|KIT:||Roden 1/48 Fokker D.VII (Fokker-built - Late)|
Leutnant zur See Gotthard Sachsenberg:
In the fall of 1916, in answer to air raids conducted over the Flanders front by the Royal Naval Air Service, the German Navy combined two Kampfeinsizter Kommandos into Marine-Flieger Abteilung II, based at Neumuenster. The unit was renamed the Marine Feld Jasta in January 1917, under the command of Leutnant zur See Gotthard Sachsenberg. By October 1917, Marine Jagdgruppe Flandern was formed from MFJ I and MFJ II; these were joined by MFJ III in June 1918 and MFJ IV that September, when the unit became the Marine-Geschwader Flandern. Throughout this organizational growth, Sachsenberg was chosen top commander, and he was considered “The Navy’s Richtofen.”
Born in 1891, Gotthard Sachsenberg joined the Navy in 1912, and became an aerial observer in 1915. Trained as a pilot in 1916, Sachsenberg first flew Fokker Eindekkers. Following his appointment to command MFJ I, Sachsenberg scored his first victories - a Belgian Farman and an R.N.A.S. Sopwith “Strutter” - on May 1. By August, with a score of six, Sachsenberg was awarded the Hohenzollern Cross. A year later his score was 15.
The Marine-Fliegern first received the Fokker D.VII in mid-June 1918. Sachsenberg’s airplane was a D.VIIf, though he had it re-engined with the high-compression Mercedes D.IIIau, for reasons unknown. By the middle of July the Jagdgruppe Flandern was completely re-equipped with D.VIIs, which were immediately identifiable to their opponents because of their yellow noses and tails. Sachsenberg’s was even more identifiable with its upper wing painted yellow and the fuselage repainted yellow with a black diamond checkerboard, making it one of the most colorful D.VIIs flown by any German pilot.
Many of the air combats Sachsenberg participated in were over the North Sea, as was the battle on August 12, 1918 - a week after Sachsenberg had been awarded the Pour le Merite - when he and his pilots encountered D.H.9s of 218 Squadron RAF, escorted by Camels of the 148th Pursuit Squadron, U.S.A.S. Sachsenberg scored two of the seven aircraft shot down, a Camel flown by 1st Lt. R.D. Gracie which Sachsenberg shot to pieces at low altitude, and one of the D.H.9s, which took his score to 21. During the three months of battle left, Sacsenberg continued to score, bringing his final tally to 31.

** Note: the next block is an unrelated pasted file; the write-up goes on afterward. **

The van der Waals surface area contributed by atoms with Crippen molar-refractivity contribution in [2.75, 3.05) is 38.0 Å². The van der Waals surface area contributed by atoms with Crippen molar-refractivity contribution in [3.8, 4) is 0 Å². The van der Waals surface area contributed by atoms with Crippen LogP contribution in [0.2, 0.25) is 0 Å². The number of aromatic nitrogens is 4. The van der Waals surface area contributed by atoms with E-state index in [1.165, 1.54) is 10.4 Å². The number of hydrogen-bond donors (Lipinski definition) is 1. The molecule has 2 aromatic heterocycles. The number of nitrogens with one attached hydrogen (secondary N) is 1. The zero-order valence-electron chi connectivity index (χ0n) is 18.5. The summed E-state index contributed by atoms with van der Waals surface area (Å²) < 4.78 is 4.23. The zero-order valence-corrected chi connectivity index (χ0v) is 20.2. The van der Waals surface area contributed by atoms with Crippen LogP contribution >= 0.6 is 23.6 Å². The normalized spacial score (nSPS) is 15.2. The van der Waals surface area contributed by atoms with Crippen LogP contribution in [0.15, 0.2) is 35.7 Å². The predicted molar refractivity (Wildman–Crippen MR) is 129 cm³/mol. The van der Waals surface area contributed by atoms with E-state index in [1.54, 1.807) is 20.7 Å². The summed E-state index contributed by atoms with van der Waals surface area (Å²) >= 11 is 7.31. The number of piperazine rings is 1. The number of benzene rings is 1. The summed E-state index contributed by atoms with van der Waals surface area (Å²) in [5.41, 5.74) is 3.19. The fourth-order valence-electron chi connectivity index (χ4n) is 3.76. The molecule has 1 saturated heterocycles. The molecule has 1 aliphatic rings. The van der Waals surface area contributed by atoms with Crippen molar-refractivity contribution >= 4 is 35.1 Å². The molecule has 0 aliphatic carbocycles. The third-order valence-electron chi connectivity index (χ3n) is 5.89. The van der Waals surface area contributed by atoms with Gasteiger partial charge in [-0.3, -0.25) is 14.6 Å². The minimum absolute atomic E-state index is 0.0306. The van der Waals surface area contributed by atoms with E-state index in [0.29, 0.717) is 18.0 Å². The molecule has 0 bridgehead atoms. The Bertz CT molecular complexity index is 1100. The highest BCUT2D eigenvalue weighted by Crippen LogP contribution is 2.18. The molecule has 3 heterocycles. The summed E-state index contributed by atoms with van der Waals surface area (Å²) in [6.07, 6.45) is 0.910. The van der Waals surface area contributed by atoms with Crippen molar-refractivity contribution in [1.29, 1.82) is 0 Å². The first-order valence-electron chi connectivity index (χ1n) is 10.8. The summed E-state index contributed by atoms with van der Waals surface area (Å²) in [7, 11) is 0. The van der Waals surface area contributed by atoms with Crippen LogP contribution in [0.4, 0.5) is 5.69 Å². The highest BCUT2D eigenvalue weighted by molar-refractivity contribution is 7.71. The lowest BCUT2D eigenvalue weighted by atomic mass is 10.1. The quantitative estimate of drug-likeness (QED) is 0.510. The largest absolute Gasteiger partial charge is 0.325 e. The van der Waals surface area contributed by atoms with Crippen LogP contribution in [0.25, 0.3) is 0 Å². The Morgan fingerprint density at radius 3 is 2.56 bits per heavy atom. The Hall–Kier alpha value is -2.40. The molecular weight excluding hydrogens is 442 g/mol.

Following the end of the war, Sachsenberg went on to organize the Freikorps Sachsenberg to fly and fight against the Bolsheviks in Latvia, Estonia and Lithuania during 1919-20. Accompanied by fellow Marine Flieger ace Theo Osterkamp and Army ace Josef Jacobs, Freikorps Sachsenberg was instrumental in providing air cover to the anti-communist forces in the Baltic States in their struggle for independence against the Red Army. Following his return to Germany, Sachsenberg took a position with Junkers and ended up in the upper ranks of management.
During the Second World War, Sachsenberg’s cousin, Heino Sachsenberg, became a 104-victory experte on the Eastern Front with JG 52. Heino demonstrated an affinity for flying garishly-marked fighters as his uncle had done in the Great War, ending his wartime service as Staffelfuehrer of the well-known Papagei Staffel of JV 44, the most wildly-marked Fw-190s to see service with the Luftwaffe.
For a look at what’s in the box, please visit the preview of the initial boxing. This kit differs from the earlier kit in that it provides the side and top cowling panels associated with the BMW-powered D.VIIf, considered the best of the series. The kit provides lozenge decals that are one-piece upper and lower for the upper wing and two lower wings; the colors are not right for the lower surfaces, but are “close enough” for the upper surfaces. For purists, I continue to recommend the 4-color and 5-color lozenge decals made by Blue Max as the most accurate lozenge decal available.
The Roden D.VII is definitely a “fiddly” kit, but if one is certain to cover the following points, an accurate and good-looking model will result:
1. Do not use the separate airframe parts inside the cowling if you are going to close it up. To insure proper fit of the nose to the rest of the fuselage, glue the side panels of the cowling to the fuselage halves before proceeding further with construction.
2. Sand the inner edge of the upper half of the lower wings so that when you attach the lower wing to the fuselage, the upper surface of the wing will be horizontal when seen head-on. If you do not modify the upper half of the wing, the result will be “anhedral” with the lower surface horizontal and the upper surface tapering down - the exact opposite of what you want.